THE North Sea oil and gas boom stalled in the first quarter of 2013, with both drilling and corporate activity falling back.
But accountancy firm Deloitte, which published its latest industry snapshot today, said the industry should return to growth in the spring as new tax incentives encourage firms to invest.
Derek Henderson, senior partner at Deloitte in Aberdeen, said confidence in the North Sea was still high.
“Generally activity eases during the first quarter each year and, based on the second half of last year, we would certainly expect later spring and summer to demonstrate a return to the kind of momentum we saw then,” he said.
“The oil price is still favourable and there are an increased number of incentives to encourage investment in North Sea exploration and development.”
In January, Deloitte fuelled hopes that the UK oil industry would soon return to production growth as it reported a 33 per cent rise in exploration and appraisal wells during 2012.
The sector enjoyed record levels of investment as the high oil price made even hard-to-reach fields attractive. Tax breaks announced at last year’s Budget also helped persuade firms to start spending, and the investment is expected to hit new highs in 2013.
But the strong finish to 2012 led to a winter lull in the first three months of this year. Nine new wells were drilled during that period, compared to 11 in the same quarter in 2012 and 19 in the final three months of last year.
The flattening off of activity was replicated across north west Europe as a whole.
According to Deloitte, farm-in agreements, where a company takes a stake in another’s field, were a key part of corporate activity in the UK continental shelf recently. They accounted for 36 per cent of deals completed following the recent round of new licences awarded by the UK government, which brought new firms to the North Sea.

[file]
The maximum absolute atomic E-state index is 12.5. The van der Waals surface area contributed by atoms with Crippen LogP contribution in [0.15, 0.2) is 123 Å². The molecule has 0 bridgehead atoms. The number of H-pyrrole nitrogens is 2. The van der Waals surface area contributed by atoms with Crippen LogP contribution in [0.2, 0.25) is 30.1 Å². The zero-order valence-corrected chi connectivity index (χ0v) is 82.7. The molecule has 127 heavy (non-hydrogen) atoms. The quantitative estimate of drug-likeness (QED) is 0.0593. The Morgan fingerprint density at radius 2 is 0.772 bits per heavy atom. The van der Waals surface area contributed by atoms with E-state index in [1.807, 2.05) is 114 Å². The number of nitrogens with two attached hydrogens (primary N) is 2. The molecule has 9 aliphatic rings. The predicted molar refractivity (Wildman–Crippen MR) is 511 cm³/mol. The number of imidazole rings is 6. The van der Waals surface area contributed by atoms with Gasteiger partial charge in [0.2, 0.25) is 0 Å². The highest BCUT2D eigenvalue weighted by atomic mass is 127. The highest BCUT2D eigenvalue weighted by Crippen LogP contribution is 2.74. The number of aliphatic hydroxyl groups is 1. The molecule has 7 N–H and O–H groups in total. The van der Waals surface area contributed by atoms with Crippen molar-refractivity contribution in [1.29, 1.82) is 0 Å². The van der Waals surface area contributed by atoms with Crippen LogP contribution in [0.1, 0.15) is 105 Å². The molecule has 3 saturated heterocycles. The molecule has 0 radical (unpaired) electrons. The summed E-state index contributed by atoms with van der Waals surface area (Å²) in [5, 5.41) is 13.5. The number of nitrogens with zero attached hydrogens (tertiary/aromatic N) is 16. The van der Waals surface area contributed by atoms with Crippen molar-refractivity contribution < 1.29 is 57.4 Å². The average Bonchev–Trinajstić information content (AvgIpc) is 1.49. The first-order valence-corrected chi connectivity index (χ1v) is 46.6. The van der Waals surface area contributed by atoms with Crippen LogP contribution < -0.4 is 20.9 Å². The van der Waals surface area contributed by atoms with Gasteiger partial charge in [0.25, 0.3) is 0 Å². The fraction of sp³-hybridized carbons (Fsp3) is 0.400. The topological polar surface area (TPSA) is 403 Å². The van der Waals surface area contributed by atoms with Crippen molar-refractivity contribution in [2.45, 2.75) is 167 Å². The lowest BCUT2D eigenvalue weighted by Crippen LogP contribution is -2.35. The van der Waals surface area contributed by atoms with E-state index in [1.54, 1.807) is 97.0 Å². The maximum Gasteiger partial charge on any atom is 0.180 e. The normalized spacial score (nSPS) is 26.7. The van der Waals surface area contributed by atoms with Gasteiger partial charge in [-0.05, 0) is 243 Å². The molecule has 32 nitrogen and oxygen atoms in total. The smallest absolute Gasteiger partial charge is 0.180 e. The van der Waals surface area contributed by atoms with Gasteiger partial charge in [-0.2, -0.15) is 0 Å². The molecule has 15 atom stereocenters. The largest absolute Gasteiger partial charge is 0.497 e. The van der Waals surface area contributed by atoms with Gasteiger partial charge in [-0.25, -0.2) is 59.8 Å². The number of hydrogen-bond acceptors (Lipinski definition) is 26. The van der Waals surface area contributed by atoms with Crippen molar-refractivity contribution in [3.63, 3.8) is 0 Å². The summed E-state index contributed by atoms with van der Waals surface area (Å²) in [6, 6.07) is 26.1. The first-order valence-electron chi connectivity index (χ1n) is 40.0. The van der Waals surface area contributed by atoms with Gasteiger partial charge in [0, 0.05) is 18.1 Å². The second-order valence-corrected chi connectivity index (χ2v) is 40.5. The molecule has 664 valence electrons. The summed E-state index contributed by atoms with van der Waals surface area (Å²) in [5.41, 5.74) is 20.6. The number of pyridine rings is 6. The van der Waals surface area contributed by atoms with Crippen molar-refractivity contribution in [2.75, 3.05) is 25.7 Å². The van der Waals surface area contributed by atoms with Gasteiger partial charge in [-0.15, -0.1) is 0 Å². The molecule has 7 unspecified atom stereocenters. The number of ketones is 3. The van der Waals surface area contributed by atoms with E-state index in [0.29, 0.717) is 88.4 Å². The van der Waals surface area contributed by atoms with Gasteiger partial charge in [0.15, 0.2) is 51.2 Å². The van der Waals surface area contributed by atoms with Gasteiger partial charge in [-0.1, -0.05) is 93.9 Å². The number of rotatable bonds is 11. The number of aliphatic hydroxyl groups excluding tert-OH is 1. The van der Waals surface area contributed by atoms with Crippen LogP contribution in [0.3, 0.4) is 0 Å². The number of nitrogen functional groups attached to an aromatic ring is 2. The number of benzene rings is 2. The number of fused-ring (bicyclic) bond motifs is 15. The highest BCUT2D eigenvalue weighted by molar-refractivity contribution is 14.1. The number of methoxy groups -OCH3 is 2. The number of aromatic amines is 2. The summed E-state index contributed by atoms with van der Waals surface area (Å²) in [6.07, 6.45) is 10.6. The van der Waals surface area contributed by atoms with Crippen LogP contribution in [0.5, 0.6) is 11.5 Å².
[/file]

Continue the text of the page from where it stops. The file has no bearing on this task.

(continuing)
First-quarter deal activity overall was slightly down on the sale period in 2012, with 19 deals compared to 23.
Graham Sadler, managing director of Deloitte’s oil services arm, said: “Deal volume may be down, but it is still relatively strong and the increasing proportion of farm-ins would suggest the need for smaller companies to seek funding partnerships for future drilling.
“Most markets have seasonal changes and the UK continental shelf is no different in that respect; from where we sit there is every reason to expect the North Sea to continue the growth it achieved last year as we continue into 2013.”
Field developments have also remained steady. During the first quarter of 2013, two fields have received field development approval from the Department of Energy and Climate Change (DECC), with three fields coming on-stream.
For the same period in 2012, four fields received field development approval, while no fields were brought on-stream.
In a sign that tax breaks are key to the latest round of activity, all five of the fields that have received approval or come on-stream this quarter will qualify for allowances. Four qualify for the small field allowance and one qualifies for the ultra-heavy oilfield allowance.
Britain’s onshore oil industry saw a sharp rise in activity with five deals announced in the first quarter of 2013 compared to four deals during the whole of last year.
The only UK deal at a merger or acquisition level was Aberdeen-based Ithaca Energy’s £203 million buyout of rival Valiant Petroleum.
Analysts have predicted that recent government guarantees on tax relief against the cost of decommissioning old oil fields should lead to a pick up in corporate activity this year.